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Slow Redistricting Lowers Clout of Texas Voters

Image by Todd Wiseman, Texas Tribune

In a parallel political universe — one in which redistricting maps were in place and elections were on schedule — Texas would be getting national attention right now.

The four survivors in the Republican presidential primary race would be hitting all the stops on the barbecue circuit, wearing jeans and boots, raising money, posing for pictures and saying remarkable things to be played over and over on TV.

Instead, the earliest possible date for our primary elections will come after 34 states and territories have already spoken, either through primaries or caucuses. It could come later, leaving Texas to join 13 states that hold presidential primaries in May and June.

Just think of it. If the federal courts had approved the maps drawn by the Legislature, or those drawn by a panel of federal judges in San Antonio last year, we’d be less than two weeks away from early voting.

Texas would be the biggest state on the biggest day of the primary season, Super Tuesday, with 155 Republican delegates at stake. Ten other important and unimportant states share the March 6 date: Alaska, Georgia, Idaho, Massachusetts, North Dakota, Ohio, Oklahoma, Tennessee, Vermont and Virginia. But Texas, already a landmark on the treasure map used by candidates looking for money, would be the prize.

Our mailboxes would be full. Our televisions would spew political ads. Neighbors would sneak out in the middle of the night to steal one another’s yard signs. Two dozen redistricting lawyers — a conservative estimate — would be out of work. Or they might be spending their time fighting over the state’s new voter identification law.

The political parties would be sweating over primary elections and the precinct, county and Senate district elections that follow. Instead, they’re sweating about whether the primaries will be held in time to populate their state conventions in early June.

Presidential races don’t always make it this far into the calendar. The primaries four years ago made news for the simple reason that the Democratic nomination wasn’t settled by early March. Turnout rocketed in that state primary, as you might expect. But the excitement of the fight was contagious, and turnout was far above normal in the Republican primary, even though John McCain had his nomination sewed up by then.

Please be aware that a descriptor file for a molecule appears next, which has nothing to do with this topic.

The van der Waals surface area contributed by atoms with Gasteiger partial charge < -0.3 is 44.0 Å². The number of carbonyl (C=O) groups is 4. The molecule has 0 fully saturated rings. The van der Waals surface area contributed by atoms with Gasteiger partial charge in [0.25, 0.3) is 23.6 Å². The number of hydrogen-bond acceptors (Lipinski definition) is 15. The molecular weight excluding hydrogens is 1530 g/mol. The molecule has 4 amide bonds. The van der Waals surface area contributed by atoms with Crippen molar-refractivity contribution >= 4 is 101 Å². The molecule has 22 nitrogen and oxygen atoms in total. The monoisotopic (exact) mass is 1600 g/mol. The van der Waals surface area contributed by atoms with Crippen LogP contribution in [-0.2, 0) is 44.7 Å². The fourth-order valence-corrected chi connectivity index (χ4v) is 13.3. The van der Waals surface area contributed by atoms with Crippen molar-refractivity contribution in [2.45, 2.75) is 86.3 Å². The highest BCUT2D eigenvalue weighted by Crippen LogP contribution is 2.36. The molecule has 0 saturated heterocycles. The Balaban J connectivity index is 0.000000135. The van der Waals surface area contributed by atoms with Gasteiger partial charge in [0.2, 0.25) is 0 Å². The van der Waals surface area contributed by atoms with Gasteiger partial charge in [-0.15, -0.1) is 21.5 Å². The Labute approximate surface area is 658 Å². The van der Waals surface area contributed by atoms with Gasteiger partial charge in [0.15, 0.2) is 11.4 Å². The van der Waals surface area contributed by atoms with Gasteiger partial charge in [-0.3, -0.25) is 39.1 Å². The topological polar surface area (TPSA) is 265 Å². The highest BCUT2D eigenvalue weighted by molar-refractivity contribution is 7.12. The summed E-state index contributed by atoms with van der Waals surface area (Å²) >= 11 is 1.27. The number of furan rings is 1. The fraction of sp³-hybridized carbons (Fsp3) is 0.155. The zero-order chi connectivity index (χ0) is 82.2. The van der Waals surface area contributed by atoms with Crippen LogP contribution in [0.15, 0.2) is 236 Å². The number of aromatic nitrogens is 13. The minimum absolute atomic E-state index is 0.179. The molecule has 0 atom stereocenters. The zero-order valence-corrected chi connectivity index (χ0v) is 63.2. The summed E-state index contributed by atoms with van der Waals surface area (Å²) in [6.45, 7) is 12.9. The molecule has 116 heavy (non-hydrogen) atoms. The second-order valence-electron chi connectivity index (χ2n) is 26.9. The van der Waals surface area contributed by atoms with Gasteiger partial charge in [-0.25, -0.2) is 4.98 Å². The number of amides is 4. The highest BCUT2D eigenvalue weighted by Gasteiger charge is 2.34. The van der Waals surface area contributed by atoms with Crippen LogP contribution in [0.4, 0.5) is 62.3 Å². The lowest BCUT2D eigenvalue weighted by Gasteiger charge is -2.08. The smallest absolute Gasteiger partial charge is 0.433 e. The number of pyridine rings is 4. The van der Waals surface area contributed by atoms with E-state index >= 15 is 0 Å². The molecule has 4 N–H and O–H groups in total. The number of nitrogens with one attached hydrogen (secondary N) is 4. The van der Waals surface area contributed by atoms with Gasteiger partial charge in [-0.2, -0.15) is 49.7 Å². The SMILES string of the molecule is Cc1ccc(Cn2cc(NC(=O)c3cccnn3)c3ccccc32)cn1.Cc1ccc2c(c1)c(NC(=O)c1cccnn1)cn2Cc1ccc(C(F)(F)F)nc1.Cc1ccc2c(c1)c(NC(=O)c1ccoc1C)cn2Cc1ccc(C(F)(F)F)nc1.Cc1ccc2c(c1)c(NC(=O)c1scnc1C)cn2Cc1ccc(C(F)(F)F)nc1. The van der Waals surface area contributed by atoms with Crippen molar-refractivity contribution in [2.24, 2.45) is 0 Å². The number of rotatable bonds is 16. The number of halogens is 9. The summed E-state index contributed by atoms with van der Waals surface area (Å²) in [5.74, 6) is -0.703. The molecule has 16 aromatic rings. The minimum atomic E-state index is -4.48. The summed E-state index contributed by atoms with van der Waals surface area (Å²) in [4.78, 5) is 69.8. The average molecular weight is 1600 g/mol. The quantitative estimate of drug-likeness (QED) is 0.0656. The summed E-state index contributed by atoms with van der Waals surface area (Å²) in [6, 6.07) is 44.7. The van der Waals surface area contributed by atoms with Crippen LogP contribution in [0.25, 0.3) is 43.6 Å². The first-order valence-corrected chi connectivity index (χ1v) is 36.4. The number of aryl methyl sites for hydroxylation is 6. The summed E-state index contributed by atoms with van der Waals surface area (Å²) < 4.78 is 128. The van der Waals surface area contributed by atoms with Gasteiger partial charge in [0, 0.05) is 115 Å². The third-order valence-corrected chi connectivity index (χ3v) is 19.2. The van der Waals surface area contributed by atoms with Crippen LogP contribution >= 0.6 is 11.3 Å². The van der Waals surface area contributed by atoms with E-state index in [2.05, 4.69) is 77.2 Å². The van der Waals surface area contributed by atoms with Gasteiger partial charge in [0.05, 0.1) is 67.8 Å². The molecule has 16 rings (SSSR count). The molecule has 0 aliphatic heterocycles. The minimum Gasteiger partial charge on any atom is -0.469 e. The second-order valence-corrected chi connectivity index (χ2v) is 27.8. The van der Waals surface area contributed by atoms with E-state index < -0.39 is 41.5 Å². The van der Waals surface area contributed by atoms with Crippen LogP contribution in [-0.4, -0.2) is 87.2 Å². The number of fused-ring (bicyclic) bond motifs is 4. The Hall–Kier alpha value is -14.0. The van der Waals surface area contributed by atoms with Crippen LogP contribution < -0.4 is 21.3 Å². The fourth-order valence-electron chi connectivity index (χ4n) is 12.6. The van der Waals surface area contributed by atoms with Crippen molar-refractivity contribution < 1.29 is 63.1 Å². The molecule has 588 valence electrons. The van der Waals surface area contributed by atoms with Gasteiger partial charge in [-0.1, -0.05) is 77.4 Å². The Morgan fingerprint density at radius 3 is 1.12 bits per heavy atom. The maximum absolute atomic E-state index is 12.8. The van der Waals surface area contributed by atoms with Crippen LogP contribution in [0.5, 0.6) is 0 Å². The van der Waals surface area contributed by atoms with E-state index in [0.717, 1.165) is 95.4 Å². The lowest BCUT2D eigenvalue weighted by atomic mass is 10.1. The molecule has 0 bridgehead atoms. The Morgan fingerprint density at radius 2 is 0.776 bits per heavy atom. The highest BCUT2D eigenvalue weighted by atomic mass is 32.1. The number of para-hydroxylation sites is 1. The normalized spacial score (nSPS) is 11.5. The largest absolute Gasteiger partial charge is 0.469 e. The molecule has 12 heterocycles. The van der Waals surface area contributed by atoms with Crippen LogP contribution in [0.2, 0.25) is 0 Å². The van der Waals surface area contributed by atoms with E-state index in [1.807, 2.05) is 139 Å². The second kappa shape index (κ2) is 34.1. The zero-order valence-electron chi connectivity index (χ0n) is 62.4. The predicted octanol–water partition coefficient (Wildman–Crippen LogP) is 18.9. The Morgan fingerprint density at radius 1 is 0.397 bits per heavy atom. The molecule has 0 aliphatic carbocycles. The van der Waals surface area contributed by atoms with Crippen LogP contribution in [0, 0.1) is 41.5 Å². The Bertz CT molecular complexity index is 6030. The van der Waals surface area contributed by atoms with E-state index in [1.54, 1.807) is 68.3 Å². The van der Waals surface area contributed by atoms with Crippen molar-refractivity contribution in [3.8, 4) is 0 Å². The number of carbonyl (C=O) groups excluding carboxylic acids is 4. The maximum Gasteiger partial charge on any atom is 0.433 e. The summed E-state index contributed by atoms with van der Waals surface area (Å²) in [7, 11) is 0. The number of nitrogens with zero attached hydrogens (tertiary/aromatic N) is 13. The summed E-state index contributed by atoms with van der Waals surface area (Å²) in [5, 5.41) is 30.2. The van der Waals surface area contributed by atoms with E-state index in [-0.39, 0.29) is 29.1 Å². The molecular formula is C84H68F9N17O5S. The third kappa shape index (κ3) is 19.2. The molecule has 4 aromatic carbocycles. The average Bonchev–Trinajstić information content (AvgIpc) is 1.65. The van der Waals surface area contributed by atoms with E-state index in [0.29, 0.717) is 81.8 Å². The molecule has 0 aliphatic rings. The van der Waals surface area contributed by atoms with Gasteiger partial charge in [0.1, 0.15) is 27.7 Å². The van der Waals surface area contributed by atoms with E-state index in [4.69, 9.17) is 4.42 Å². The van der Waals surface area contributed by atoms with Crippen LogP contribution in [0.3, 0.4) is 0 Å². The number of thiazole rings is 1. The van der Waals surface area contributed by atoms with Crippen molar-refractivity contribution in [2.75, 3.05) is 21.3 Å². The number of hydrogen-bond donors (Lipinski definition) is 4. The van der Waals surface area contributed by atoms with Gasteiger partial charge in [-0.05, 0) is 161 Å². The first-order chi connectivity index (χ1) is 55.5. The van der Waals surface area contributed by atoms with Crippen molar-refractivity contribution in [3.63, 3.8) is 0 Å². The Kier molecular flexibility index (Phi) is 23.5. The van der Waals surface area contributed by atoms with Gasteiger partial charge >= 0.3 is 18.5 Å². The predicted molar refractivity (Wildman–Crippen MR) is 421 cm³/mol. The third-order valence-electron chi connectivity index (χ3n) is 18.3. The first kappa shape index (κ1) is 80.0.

Now it’s close again, but Texas couldn’t keep its date with the candidates.

If it had, the state would be in the thick of things. Because of the redistricting battles, candidates still have the opportunity to add their names to the ballot, change races or drop out. Without that litigation, every name that was on the ballot as of late December would still be there.

Rick Perry’s name, for instance.

The governor would face the possibly humiliating results of a referendum on his current popularity. He’s out of the race, but he’d be on the ballot, offering voters a chance to give him a political wedgie.

The remaining Republicans, looking for any advantage, would be begging for endorsements from Perry and Sen. Kay Bailey Hutchison and anyone named Bush. U.S. Rep. Ron Paul would be under pressure to show some strength in a statewide race at home — strength he didn’t show either as a Libertarian running for president in 1988 or as a Republican running in 2008. He got a trace vote in that first election (0.56 percent), and 4.87 percent in the second, or less than 1 vote in 20.

That’s just one race. Everyone would know there is a race for U.S. Senate in Texas. That bit of information is currently limited to political nerds, campaigns and donors. That showdown will still happen, but a later race or a split primary could cut the size of the audience.

The same is true for congressional candidates, judges, state legislators, sheriffs and so on. Big events are just different. Big elections attract voters who don’t always vote, changing the results or at least raising that possibility.

Back in this universe, there are no political maps. Candidates can still erase their names from the ballot and avoid a hazing.

The earliest possible date for a presidential primary is in April, and it could still be split from other primary elections.

Too bad. Texas could have had a say in this.

Ross Ramsey is managing editor of The Texas Tribune and continues as editor of Texas Weekly, the premier newsletter on government and politics in the Lone Star State, a role he's had since September 1998. Texas Weekly was a print-only journal when he took the reins in 1998; he switched it to a subscription-based, internet-only journal by the end of 2004 without a significant loss in subscribers. As Texas Weekly's primary writer for 11 years, he turned out roughly 2 million words in more than 500 editions, added an online library of resources and documents and items of interest to insiders, and a daily news clipping service that links to stories from papers across Texas. Before joining Texas Weekly in September 1998, Ramsey was associate deputy comptroller for policy with the Texas Comptroller of Public Accounts, also working as the agency's director of communications. Prior to that 28-month stint in government, Ramsey spent 17 years in journalism, reporting for the Houston Chronicle from its Austin bureau and for the Dallas Times Herald, first on the business desk in Dallas and later as the paper's Austin bureau chief. Prior to that, as a Dallas-based freelance business writer, he wrote for regional and national magazines and newspapers. Ramsey got his start in journalism in broadcasting, working for almost seven years covering news for radio stations in Denton and Dallas.
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